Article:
● Allow for public review of new developments.

Zoning Limits and regulations ● Limit building permits. ● Set urban growth boundaries.

● Establish greenbelts around cities.

● Allow for public review of new developments.

Planning ● Ecological land-use planning ● Environmental impact analysis ● Integrated regional planning ● Provincial and national planning Protection ● Preserve existing open space.

● Buy new open space.

● Buy development rights that prohibit certain types of development on land parcels. Taxes ● Tax land, not buildings.. ● Tax land based on value of actual use (such as forest and agriculture), instead of highest value as developed land.

Tax breaks ● For owners agreeing legally to not allow certain types of development (conservation easements) ● For cleaning up and developing abandoned urban sites (brownfields) Revitalization and new growth ● Revitalize existing towns and cities.

● Build well-planned new towns and villages within cities. © teekid /Getty Images © Teddy Leung/ Shutterstock © Alastair Wallace/ Shutterstock 26 Copyright © 2017 by Nelson Education Ltd. Preservation of Urban Open Spaces: Ottawa Canadian Geographic, May/June 2006 27 Copyright © 2017 by Nelson Education Ltd. Preservation of Urban Open Spaces: Vancouver and Toronto 28 Copyright © 2017 by Nelson Education Ltd. Different Visions of Neighbourhood Development 29 Copyright © 2017 by Nelson Education Ltd. Making Urban Areas More Livable and Sustainable Ecocity / Green C ity • Preventing pollution and reducing waste • Efficient use of energy and matter • Recycle and reuse > 60% of solid waste • Solar and other renewable resources • Protect biodiversity by land preservation • Urban gardens and farm markets • Green design of buildings 30 Copyright © 2017 by Nelson Education Ltd. Spotlight: Vancouver - A Showcase for Urban Renewal • Vertical neighbourhoods • Attracting people to downtown core to both live and work • Sustainable community on False Creek • Features safe travel routes: A downtown safe for children © Roy LANGSTAFF/ Alamy Stock Photo 31 Copyright © 2017 by Nelson Education Ltd. Urban Rooftop Gardens • Cover roof with vegetation • Advantages:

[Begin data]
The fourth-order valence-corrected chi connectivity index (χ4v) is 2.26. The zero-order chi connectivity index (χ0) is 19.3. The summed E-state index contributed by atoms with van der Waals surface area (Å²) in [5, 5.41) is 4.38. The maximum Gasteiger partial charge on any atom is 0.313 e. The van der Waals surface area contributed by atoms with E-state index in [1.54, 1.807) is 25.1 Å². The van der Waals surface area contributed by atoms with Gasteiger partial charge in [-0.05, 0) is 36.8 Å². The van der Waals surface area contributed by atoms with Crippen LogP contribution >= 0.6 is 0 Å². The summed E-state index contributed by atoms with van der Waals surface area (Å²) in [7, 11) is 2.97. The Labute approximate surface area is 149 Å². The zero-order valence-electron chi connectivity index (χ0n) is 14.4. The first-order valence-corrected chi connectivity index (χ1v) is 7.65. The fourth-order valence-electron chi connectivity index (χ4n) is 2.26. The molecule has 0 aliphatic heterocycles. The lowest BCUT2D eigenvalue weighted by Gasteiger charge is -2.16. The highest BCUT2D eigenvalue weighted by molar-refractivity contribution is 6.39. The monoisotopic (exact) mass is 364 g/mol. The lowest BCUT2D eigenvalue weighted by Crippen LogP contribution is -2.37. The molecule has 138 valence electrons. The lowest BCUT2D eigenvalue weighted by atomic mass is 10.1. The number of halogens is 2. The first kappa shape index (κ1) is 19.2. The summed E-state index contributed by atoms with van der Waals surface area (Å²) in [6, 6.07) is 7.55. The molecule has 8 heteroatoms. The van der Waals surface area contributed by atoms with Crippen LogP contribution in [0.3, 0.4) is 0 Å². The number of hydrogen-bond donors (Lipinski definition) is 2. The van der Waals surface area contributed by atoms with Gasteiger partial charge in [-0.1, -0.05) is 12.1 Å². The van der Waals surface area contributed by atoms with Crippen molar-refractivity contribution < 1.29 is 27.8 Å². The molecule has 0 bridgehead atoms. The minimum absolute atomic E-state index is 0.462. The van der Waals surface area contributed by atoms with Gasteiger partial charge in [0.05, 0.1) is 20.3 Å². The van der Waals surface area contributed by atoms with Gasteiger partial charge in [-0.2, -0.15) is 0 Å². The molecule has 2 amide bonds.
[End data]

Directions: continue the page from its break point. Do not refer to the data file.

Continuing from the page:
• Insulation • Lower summer temperatures • Improve water quality • Carbon sink • Add natural habitat • Local food • Beauty © Alison Hancock/Shutterstock 32 Copyright © 2017 by Nelson Education Ltd. Conclusion • Urbanization has advantages and disadvantages, both ecologically and economically . • Transportation is a major challenge . • Creative urbanization can create more sustainable cities . 33